Israel's Eco Wave Power is just entering the second phase of proving its new wave energy harvest and conversion system that's claimed to produce cheaper energy than existing coal-fired power plants. Energy is captured by the influence of rising and falling waves on two proprietary float designs called the Wave Clapper and Power Wing, which are installed on existing, stable structures. The floats are said to be capable of gathering energy from both high and low waves, which is fed through undersea cabling to a land-based power plant for conversion to usable electricity.  Read More

Hematite nanoparticle film (red) with functional phycocyanin network (green) attached

Recently, scientists from the Swiss research institute EMPA, along with colleagues from the University of Basel and the Argonne National Laboratory in Illinois took a cue from photosynthesis and discovered that by coupling a light-harvesting plant protein with their specially designed electrode, they could substantially boost the efficiency of photo-electrochemical cells used to split water and produce hydrogen - a huge step forward in the search for clean, truly green power.  Read More

Sony's battery breaks down paper to create power (Photo: PhysOrg)

We've heard of gadgets being powered by some pretty crazy stuff, but how about paper? Sony recently showed off a new bio-cell battery that breaks down paper in order to create power. A paper battery sounds a little bit far-fetched, but the technology works, and could potentially change how we power devices in the future. So how does it work? The process starts with an enzyme suspended in water. When paper is dropped in, the enzyme starts to break it down and produce glucose that can then be harvested and used to power a battery. Sony described the break down process as similar to how a termite might eat and break down wood.  Read More

bioWAVE is a wave power system, inspired by the swaying motions of kelp plants

Anyone who has ever been scuba diving in a bull kelp forest will tell you - the stuff does not stand still. The marine aquatic plant consists of a long skinny-but-tough stem (or stipe) that is anchored to the sea floor and topped with a hollow float, from which a number of "leaves" (or blades) extend to the surface. The result is a seaweed that extends vertically up through the water column, continuously swaying back and forth with the surging waves. The researchers at Australia's BioPower Systems evidently looked at that kelp, and thought, "what if we could use that swaying action to generate power?" The result was their envisioned bioWAVE system, which could soon become a reality, thanks to a just-announced AUD$5 million (US$5.1 million) grant from the Victorian Minister for Energy and Resources.  Read More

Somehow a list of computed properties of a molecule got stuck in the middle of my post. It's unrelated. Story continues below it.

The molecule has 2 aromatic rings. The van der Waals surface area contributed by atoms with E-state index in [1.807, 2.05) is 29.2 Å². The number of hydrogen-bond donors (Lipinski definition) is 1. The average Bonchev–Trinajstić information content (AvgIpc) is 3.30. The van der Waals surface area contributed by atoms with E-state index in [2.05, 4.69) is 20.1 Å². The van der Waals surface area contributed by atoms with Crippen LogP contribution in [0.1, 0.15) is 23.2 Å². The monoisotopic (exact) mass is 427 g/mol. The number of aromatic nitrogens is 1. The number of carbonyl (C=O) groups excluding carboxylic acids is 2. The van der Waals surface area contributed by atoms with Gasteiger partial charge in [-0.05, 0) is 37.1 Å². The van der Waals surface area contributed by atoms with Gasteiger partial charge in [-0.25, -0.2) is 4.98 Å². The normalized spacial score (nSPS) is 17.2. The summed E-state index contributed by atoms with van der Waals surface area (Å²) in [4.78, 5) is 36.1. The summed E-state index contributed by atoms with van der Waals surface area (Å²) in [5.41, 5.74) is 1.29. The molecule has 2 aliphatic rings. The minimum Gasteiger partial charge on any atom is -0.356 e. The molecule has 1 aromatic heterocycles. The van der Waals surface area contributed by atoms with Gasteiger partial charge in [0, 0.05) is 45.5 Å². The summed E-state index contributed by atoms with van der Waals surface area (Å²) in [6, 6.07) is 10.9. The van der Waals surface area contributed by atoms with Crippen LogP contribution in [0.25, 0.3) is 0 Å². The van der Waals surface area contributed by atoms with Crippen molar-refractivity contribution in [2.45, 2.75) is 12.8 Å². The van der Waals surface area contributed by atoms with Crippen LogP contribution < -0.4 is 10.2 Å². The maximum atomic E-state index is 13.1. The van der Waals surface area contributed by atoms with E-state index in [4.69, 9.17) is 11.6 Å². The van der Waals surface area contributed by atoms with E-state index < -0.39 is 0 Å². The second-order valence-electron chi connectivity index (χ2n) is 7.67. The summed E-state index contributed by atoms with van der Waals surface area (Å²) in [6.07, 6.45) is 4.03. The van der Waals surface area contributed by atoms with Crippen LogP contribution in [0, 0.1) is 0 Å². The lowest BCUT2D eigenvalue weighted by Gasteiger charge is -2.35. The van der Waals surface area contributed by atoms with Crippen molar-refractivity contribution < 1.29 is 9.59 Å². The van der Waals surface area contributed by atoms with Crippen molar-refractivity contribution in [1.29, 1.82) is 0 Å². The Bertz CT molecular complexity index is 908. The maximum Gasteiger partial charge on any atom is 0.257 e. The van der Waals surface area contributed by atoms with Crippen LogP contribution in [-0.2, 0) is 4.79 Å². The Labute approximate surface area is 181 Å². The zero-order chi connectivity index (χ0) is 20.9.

Benstead worked with project partners including Engineair and Yamaha Australia as well as ...

A vehicle that runs on air. It sounds like a fantastic idea, but energy is still needed to compress the air and the losses that go hand-in-hand with converting energy still have to be taken into account, just as in fossil fuel-based propulsion systems. Pros and cons aside, we still haven't seen air powered transport make an impact in the race to find economic, environmentally-friendly ways to get from A to B. Industrial Design student Dean Benstead thinks that compressed air does have a role to play in the future transport mix, and he's designed a working air-powered motorcycle prototype with a view to exploring the viability of the platform.  Read More